The reason I quoted Hitler is that I consider him one of the most effective propagandist of the 20th century. In the page I quote he is affect defines propaganda as communication which is primarily designed to influence rather than inform. Hitler uses the example of a commercial for a soap powder, saying What, for example, would we say about a poster that was supposed to advertise a new soap and that described other soaps as 'good'?

                            We would only shake our heads.

                            Exactly the same applies to political advertising.


                            The fact that someone so proficient at propaganda appears in these paraghraphs to be rather candid makes it quite interesting to me. The fact that Nazism has not been a contender in the last 64 years or so is to me rather irrelevent since his discussion of propaganda goes beyond the ideology or product being pedaled. Hitler in Germany and J Edgar Hoover in the US were among the first and the most proficient at using what was at the time the emerging electronic media to promote their political agenda. Whither we consider evil a genuine category or merely a strategy to me is irrelevent to understanding the impact of agendized communication. I was responding to CS's comments in a previous post which said

                            I'm unlikely to support many ideas put forth by a declared Socialist
                            Party. Unfortunately, I'm not sure there would be a real debate,
                            versus the idiotic name calling and nonsense you see on Fox News or
                            MSNBC -- both of which I think are horrible and too "scream and shout"
                            personality-driven. Real debate would require low-key and moderated
                            discussions.

                            Personally, I'm not optimistic that anyone would want serious debates.
                            Shouting gets ratings and keeps people confused.

                            Hitler says propaganda should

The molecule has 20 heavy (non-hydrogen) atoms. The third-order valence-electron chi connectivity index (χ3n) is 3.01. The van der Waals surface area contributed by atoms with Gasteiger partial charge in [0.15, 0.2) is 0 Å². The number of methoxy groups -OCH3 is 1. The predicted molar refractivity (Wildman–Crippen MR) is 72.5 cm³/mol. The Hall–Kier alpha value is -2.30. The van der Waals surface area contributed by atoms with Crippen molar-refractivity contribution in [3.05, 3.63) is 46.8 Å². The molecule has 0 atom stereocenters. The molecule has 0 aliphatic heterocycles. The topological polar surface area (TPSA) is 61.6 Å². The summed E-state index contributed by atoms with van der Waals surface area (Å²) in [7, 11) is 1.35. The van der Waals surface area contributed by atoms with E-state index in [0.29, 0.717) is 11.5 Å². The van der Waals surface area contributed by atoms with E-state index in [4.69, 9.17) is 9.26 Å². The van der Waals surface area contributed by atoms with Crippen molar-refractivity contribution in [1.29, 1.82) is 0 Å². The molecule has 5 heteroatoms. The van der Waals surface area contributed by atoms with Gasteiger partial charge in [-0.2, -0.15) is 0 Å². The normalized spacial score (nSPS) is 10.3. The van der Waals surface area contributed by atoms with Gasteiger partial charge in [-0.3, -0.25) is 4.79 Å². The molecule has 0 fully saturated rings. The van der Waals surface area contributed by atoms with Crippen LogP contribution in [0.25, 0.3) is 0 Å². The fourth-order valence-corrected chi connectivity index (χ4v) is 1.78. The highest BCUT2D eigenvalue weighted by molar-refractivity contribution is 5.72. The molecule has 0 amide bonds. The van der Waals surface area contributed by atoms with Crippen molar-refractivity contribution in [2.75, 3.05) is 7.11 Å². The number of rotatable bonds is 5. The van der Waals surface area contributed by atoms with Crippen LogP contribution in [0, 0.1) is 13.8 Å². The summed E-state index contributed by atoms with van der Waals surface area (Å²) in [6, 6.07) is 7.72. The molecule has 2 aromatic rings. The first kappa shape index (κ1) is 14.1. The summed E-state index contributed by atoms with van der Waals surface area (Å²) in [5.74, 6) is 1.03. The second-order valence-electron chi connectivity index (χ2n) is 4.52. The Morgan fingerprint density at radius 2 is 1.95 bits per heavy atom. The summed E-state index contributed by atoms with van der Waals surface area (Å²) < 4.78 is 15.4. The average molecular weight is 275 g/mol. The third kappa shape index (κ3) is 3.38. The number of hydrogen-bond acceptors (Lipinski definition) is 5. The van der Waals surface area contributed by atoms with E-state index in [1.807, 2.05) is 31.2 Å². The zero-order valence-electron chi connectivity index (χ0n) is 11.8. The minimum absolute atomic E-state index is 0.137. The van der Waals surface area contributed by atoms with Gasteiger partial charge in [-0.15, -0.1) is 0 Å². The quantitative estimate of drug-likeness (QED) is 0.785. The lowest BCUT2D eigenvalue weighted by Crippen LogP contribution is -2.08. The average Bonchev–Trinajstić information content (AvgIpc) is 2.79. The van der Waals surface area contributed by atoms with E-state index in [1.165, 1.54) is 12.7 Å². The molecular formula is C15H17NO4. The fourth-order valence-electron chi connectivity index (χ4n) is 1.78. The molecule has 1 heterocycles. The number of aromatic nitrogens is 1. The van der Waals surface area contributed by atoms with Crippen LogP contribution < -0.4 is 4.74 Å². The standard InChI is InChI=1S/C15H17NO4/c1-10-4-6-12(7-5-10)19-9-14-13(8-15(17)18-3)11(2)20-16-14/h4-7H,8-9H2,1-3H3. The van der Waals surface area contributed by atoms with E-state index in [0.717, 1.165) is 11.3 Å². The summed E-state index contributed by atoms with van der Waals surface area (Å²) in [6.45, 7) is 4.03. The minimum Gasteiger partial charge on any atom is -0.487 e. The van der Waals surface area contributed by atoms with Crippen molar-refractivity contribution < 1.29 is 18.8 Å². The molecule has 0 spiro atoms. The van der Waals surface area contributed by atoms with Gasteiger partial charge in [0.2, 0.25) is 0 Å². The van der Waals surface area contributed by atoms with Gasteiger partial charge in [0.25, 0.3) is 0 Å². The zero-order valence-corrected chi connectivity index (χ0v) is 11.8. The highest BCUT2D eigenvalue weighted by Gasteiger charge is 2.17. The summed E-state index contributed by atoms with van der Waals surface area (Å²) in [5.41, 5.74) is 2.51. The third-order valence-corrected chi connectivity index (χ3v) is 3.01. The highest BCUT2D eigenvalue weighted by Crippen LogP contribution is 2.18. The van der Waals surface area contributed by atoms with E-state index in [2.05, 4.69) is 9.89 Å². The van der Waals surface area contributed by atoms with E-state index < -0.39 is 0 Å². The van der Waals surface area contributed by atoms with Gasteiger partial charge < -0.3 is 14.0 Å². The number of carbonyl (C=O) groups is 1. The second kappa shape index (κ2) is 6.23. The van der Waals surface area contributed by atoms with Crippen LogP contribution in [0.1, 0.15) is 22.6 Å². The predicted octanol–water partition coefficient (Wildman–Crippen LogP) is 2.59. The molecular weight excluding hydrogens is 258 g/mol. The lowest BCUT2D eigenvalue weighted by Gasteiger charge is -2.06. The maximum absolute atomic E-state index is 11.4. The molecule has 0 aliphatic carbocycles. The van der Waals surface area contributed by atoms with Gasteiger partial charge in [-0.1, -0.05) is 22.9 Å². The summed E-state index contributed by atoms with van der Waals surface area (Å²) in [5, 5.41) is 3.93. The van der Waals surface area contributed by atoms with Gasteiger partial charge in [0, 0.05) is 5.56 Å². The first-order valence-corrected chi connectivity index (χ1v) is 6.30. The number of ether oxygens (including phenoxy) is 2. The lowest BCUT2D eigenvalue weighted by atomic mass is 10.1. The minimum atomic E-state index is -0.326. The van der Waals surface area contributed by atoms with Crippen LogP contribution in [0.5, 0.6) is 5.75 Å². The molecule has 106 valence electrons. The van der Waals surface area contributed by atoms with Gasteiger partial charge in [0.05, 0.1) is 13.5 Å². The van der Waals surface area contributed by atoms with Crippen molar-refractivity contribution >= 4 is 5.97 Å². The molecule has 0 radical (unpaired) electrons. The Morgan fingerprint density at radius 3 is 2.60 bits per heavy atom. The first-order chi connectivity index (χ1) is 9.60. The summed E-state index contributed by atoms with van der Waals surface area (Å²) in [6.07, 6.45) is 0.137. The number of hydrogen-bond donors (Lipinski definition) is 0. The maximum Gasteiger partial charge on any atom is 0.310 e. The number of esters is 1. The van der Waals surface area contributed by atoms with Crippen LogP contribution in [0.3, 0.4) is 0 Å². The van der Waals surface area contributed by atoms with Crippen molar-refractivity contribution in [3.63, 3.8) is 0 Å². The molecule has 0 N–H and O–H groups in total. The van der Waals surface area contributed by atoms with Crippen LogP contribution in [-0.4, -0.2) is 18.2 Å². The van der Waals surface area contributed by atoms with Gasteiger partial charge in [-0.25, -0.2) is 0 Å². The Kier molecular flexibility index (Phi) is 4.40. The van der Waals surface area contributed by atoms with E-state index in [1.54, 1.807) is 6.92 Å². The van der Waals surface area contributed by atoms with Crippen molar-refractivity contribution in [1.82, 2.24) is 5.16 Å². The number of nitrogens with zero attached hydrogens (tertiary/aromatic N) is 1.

The receptivity of the great masses is very limited, their intelligence is small, but their power of forgetting is enormous. In consequence of these facts, all effective propaganda must be limited to a very few points and must harp on these in slogans until the last member of the public understands what you want him to understand by your slogan. As soon as you sacrifice this slogan and try to be many-sided, the effect will piddle away, for the crowd can neither digest nor retain the material offered. In this way the result is weakened and in the end entirely cancelled out.

                            Thus we see that propaganda must follow a simple line and correspondingly the basic tactics must be psychologically sound.

                            I believe that seeing Fox News and a number of other media outlets in this sense makes sence of the idiotic name calling and shouting. As Hitler says The function of propaganda does not lie in the scientific training of the individual, but in calling the masses' attention to certain facts, processes, necessities, etc., whose significance is thus for the first time placed within their field of vision.

                            I believe that seeing so much of media coverage as propaganda rather than scientific training makes sence of things that looked at from an intellectual point of view are senseless.

                            Tom







                            ----- Original Message -----
                            From: louise
                            To: existlist@yahoogroups.com
                            Sent: Wednesday, June 03, 2009 5:08 AM
                            Subject: [existlist] Re: Perspectiveism follows existentialism





                            Tom,

                            I cannot join in any extended discussion at present. Would just like to ask whether people at the list consider that evil is a genuine category. Nietzsche may have thought he passed beyond it, but none of us here are Nietszche. Evil appears in many guises, small and large. Hitler's National Socialists have indeed been traduced in some ways, but their collective actions are mired in the vilest of evil. The more so as time went on. Maybe the banality of evil continues in the air of hopeless cynicism and indifference so prevailing. I stand by all my writings, not because they are intrinsically defensible, but because I am subject to a form of torture out of my control. I happen to think that Hitler's legacy is not very important, except to those whose families have been affected by the events of the Second World War and surrounding times, and to those who bravely continue a fight against the odds for the ideal implicit within the Swastika. Understanding Nazism does not seem to help in combatting similar evils in different clothes.

                            Louise

                            --- In existlist@yahoogroups.com, "devogney" <tsmith17_midsouth1@...> wrote:
                            >
                            > --- In existlist@yahoogroups.com, Exist List Moderator
                            >
                            > CS,